FDA has recently cited increased efficiency and consistency in medical device registration reviews as key long-term operational goals. This sounds like a promising development for medtech companies participating in the U.S. market. But what will added regulatory efficiency and consistency mean in terms of tangible impacts for companies undergoing new registrations or changes to existing registrations with FDA?
Three current developments at FDA suggest both short- and long-term registration and compliance issues firms will likely face as the agency pursues more efficient pre- and postmarket processes: unique device identification (UDI), the multinational Medical Device Single Audit Program (MDSAP), and electronic medical device reporting (eMDR).
FDA has begun a years-long implementation process for its UDI system based largely on UDI guidelines issued by the International Medical Device Regulators Forum (IMDRF). Nearly all medical device manufacturers registered for sale in the United States will have to comply with U.S. UDI requirements by 2020.
Developed to improve traceability of registered medical devices, postmarket surveillance, and device recall management, UDI will require manufacturers to affix device and product identification codes to their products’ labeling and packaging, and submit device information to a new Global Unique Device Identification Database (GUDID) managed by FDA. Compliance deadlines begin in September 2014 for high-risk devices and extend through September 2020 for the lowest-risk devices.
Compliance will likely require substantial effort for many manufacturers in terms of obtaining UDI information for their devices from FDA-accredited issuing bodies, changing their labeling and packaging processes to incorporate UDI information, and formatting and submitting device information properly to the GUDID.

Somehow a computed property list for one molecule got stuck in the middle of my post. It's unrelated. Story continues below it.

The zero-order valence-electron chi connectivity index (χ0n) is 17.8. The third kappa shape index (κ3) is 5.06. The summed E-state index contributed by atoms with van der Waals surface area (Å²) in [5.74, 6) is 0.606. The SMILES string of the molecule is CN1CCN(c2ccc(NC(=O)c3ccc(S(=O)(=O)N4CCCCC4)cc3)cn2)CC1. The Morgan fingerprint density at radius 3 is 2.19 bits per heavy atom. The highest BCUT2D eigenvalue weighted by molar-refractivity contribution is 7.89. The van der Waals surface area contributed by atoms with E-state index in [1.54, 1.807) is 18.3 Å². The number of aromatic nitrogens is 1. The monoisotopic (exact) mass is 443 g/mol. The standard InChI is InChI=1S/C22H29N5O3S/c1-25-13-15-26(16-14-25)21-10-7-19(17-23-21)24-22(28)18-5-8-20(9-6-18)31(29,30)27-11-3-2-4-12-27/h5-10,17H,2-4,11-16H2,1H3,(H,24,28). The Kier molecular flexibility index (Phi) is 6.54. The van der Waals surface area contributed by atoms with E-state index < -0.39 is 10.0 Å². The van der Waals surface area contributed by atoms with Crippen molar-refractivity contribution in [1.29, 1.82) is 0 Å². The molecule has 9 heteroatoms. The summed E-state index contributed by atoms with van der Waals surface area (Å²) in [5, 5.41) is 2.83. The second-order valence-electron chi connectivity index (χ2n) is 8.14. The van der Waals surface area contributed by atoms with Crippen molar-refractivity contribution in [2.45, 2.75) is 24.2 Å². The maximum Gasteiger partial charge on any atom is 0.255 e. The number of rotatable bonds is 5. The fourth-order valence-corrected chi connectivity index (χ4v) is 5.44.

Some firms will no doubt have to deal with initial challenges as UDI rules are phased-in in the United States, but long-term compliance should prove less resource-intensive. Furthermore, a more automated nationwide device tracking system could help manufacturers respond more efficiently to FDA inquiries, adverse events and recall requirements.
FDA has set August 13, 2015, as the compliance deadline for its electronic medical device reporting (eMDR) rule that will require manufacturers to submit information on adverse events involving their devices only via electronic formats.
Companies will have two submission format options: one for low-volume reporting and another for batch and business-to-business-style reports. (Firms will need to ensure they can interface with FDA’s electronic submissions gateway to electronically file their reports ahead of the August 2015 deadline).
Efficiencies gained through electronic submission and processing of medical device reports seem obvious, and a more efficient reporting process may help companies more easily comply with FDA post-market incident reporting rules.
Finally, FDA has undertaken a pilot program, the MDSAP, alongside Australian, Brazilian, and Canadian regulators in which the four entities will accept one another’s audit and inspection data for some of their respective domestic device registration and quality system requirements. FDA, for example, will accept quality system audit reports from Australian, Brazilian, or Canadian regulators in lieu of its own routine inspections for medical device registrants. This applies to Class I through Class III devices, so it will not be limited to 510(k) holders.
For manufacturers registered in the United States and at least one other country participating in the MDSAP, this potentially means having to undergo only one quality system audit rather than two—at least for the time being.
The MDSAP pilot is expected to end in 2016, but if FDA at that point decides to continue accepting quality system audit reports from its counterparts in Australia, Brazil, and Canada for medical device registrants, such a development would bode well for qualifying manufacturers. FDA Good Manufacturing Practice inspections can take up significant time and resources, so easing those requirements would enable firms to allocate more time to commercial efforts.
In these three examples of FDA’s push for greater regulatory efficiencies, manufacturers potentially face a mixed bag of benefits and challenges. UDI compliance could initially require major overhauls of some firms’ processes and procedures, whereas the MDSAP pilot program may already be sparing qualifying manufacturers the burden of FDA inspections. More efficient FDA processes do not necessarily translate into less complicated market pathways for U.S. registrants.
Stewart Eisenhart is senior regulatory analyst at Emergo Group.
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